SCS parties required to comply with 2016 arbitral ruling: Japan

By Joyce Ann L. Rocamora

July 12, 2022, 4:47 pm

MANILA – The Philippines and China are "required to comply" with the 2016 landmark ruling on the South China Sea, Japan said Tuesday.

Japan made the statement as it joined the Philippines and several other nations such as the United States, Australia, France, Germany, and Denmark in commemorating the 6th anniversary of the award.

"As the Tribunal’s award is final and legally binding on the parties to the dispute under the provisions of the United Nations Convention on the Law of the Sea (UNCLOS), the parties to this case, the Philippines and China, are required to comply with the award," the Japan Ministry of Foreign Affairs said.

"The claim by China that it will not accept the award is against the principle of peaceful settlement of disputes in accordance with international law, in particular UNCLOS, and undermines the rule of law as a fundamental value of the international community," it added.

Japan reiterated its objection to maritime claims in the region that are inconsistent with UNCLOS, saying it remains "seriously concerned" about the current situation in the area.

Abide by the ruling

US State Secretary Antony Blinken said China must "cease its provocative behavior" in the region, adding that the US will continue to work with allies and partners, as well as regional institutions like Asean, to protect and preserve the rules-based order.

An armed attack on Philippine armed forces, public vessels, or aircraft in the South China Sea would invoke its 1951 Mutual Defense Treaty with the Philippines, he added.

Canada shared similar concern over "China’s continued unwillingness to accept the tribunal decision and ongoing coercive activities" in the East and South China Seas, including off the coast of the Philippines.

"Canada reaffirms its strong opposition to unilateral actions that escalate tensions and undermine regional stability and the rules-based international order. This includes China’s use of naval, coast guard, and maritime militia vessels to intimidate the ships of other states and assert unilateral claims over disputed features," the Canadian Embassy in Manila said.

"These actions are incompatible with China’s obligations under international law, including UNCLOS," it added.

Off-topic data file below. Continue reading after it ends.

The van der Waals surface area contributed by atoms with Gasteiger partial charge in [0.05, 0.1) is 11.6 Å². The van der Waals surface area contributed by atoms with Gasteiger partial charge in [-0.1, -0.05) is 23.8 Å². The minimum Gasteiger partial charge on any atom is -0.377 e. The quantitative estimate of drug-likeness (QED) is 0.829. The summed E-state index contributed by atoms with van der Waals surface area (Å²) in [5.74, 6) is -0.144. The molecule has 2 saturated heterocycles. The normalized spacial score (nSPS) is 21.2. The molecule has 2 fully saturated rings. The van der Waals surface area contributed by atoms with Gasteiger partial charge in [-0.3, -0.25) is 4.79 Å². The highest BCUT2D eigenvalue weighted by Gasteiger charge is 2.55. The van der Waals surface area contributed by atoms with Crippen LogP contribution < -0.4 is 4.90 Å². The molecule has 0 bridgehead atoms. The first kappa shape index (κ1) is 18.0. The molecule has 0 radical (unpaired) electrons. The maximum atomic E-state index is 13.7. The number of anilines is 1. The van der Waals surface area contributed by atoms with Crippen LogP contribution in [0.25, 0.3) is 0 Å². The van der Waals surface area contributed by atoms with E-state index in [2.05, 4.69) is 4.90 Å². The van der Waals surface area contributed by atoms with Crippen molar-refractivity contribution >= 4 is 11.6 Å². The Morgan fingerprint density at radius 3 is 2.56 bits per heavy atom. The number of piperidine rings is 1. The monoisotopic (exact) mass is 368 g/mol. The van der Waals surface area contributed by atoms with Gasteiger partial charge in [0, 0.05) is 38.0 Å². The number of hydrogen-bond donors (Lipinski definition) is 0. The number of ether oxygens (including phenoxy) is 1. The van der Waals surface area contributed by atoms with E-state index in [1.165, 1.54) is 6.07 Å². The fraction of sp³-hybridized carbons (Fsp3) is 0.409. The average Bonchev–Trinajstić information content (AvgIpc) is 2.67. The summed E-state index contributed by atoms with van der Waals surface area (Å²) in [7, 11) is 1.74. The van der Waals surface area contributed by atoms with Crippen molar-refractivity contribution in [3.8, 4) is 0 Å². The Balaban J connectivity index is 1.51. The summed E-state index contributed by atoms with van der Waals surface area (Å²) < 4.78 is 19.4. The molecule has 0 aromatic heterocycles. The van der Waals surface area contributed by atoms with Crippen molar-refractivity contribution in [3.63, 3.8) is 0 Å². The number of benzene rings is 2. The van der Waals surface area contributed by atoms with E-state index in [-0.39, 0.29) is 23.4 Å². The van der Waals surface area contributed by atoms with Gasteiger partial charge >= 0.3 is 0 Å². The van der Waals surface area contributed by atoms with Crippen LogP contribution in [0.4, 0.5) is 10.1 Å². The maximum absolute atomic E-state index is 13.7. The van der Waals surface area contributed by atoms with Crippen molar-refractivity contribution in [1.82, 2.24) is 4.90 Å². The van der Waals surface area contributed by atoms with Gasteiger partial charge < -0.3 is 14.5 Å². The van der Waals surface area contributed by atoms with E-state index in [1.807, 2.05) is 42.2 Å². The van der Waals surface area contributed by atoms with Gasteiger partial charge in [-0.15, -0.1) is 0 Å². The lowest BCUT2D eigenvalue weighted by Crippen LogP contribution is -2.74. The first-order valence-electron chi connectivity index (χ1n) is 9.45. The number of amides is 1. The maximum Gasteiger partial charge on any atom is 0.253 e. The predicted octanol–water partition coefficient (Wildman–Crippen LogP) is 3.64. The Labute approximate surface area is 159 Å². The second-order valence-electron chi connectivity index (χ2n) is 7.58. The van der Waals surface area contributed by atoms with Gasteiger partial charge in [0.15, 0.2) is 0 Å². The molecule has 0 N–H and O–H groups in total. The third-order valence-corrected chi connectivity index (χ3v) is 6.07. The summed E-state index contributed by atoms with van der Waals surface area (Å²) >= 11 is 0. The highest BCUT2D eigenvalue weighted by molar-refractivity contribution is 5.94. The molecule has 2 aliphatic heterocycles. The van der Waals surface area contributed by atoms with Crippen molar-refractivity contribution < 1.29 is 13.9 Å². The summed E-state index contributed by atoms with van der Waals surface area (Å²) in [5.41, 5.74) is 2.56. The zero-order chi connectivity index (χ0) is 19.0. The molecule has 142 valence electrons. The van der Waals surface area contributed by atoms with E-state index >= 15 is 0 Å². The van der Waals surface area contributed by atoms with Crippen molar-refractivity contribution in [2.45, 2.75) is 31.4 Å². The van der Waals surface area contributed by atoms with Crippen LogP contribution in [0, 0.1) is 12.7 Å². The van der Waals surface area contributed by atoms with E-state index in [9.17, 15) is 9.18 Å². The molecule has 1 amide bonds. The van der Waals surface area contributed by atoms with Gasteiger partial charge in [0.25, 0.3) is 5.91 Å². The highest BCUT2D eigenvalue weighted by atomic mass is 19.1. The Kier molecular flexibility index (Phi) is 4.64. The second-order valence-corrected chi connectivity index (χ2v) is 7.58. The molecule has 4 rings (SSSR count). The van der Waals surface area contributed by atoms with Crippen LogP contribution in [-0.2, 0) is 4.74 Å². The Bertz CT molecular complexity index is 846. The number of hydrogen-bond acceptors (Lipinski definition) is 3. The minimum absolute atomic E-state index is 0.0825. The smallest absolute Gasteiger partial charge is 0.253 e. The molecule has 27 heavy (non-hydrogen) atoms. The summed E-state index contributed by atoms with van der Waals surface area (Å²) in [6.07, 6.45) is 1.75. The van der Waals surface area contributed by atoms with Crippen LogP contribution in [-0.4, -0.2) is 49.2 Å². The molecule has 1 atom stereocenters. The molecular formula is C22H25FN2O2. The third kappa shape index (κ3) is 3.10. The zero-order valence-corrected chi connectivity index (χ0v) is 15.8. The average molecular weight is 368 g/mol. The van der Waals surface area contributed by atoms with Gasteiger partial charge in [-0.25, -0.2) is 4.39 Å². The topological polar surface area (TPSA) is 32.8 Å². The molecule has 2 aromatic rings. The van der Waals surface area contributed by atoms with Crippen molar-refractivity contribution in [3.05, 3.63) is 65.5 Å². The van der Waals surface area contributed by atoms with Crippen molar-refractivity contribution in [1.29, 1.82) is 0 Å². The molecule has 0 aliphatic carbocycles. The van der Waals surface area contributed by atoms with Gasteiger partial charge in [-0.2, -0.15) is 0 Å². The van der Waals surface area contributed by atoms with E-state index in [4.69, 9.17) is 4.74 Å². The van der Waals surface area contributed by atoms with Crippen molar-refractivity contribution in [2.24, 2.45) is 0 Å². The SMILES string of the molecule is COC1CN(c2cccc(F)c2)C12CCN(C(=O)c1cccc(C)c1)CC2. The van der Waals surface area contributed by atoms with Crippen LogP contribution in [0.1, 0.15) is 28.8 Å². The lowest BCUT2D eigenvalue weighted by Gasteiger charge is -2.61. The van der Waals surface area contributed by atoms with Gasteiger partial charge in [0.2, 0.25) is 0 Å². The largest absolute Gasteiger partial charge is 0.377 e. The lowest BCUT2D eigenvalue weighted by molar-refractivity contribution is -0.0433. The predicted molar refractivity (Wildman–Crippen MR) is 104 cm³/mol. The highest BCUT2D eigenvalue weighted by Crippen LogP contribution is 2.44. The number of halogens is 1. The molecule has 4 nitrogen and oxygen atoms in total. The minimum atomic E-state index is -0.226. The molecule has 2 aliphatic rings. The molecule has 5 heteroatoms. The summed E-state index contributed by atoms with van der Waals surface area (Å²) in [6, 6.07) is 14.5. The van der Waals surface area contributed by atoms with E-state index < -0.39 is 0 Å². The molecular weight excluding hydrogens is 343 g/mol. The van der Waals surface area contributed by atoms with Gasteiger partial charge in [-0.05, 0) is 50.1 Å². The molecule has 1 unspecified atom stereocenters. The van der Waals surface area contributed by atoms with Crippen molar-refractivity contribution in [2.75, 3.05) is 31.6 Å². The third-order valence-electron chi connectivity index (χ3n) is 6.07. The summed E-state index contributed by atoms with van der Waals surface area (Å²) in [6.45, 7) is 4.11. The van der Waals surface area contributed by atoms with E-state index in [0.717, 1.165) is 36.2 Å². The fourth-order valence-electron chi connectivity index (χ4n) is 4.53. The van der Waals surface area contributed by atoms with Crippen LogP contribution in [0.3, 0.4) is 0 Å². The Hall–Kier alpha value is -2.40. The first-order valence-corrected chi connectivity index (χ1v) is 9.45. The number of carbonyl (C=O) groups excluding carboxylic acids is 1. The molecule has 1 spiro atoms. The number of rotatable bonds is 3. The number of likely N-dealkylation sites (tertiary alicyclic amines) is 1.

The Hague-based arbitral tribunal, constituted under the UNCLOS, delivered in July 2016 a decision rejecting China's vast claims under its so-called nine-dash line in the South China Sea.

'Anchor' of PH policy

In a forum on Tuesday, Stratbase ADR Institute President Dindo Manhit urged the government to uphold its national sovereignty and territorial integrity through the landmark ruling and "collective action" with the international community.

He said the Marcos administration should "prioritize the development of policies that will allow the country to step up and strategically work with allies and partners to ensure" that international laws are followed.

Manhit added that at least 89 percent of Filipinos "agree" that the Marcos administration "must assert rights over the West Philippine Sea as stipulated in the award, citing a Pulse Asia survey conducted from June 24 to 27, 2022.

Philippine Ambassador to the US Jose Manuel Romualdez, meanwhile, underscored that the position of the Philippines regarding the South China Sea is clear: "We want to solve issues peacefully and in keeping with international law."

"President Ferdinand Marcos Jr. himself has recognized the significance of the 2016 Arbitral ruling, saying 'it is not a claim' but 'a territorial right,' even going so far as saying that we will not allow a single square millimeter of our maritime rights to be trampled upon," he said.

Also on Tuesday, no less than Foreign Affairs Secretary Enrique Manalo said the arbitral ruling would be the anchor of the country's policy and actions on the West Philippine Sea. (PNA)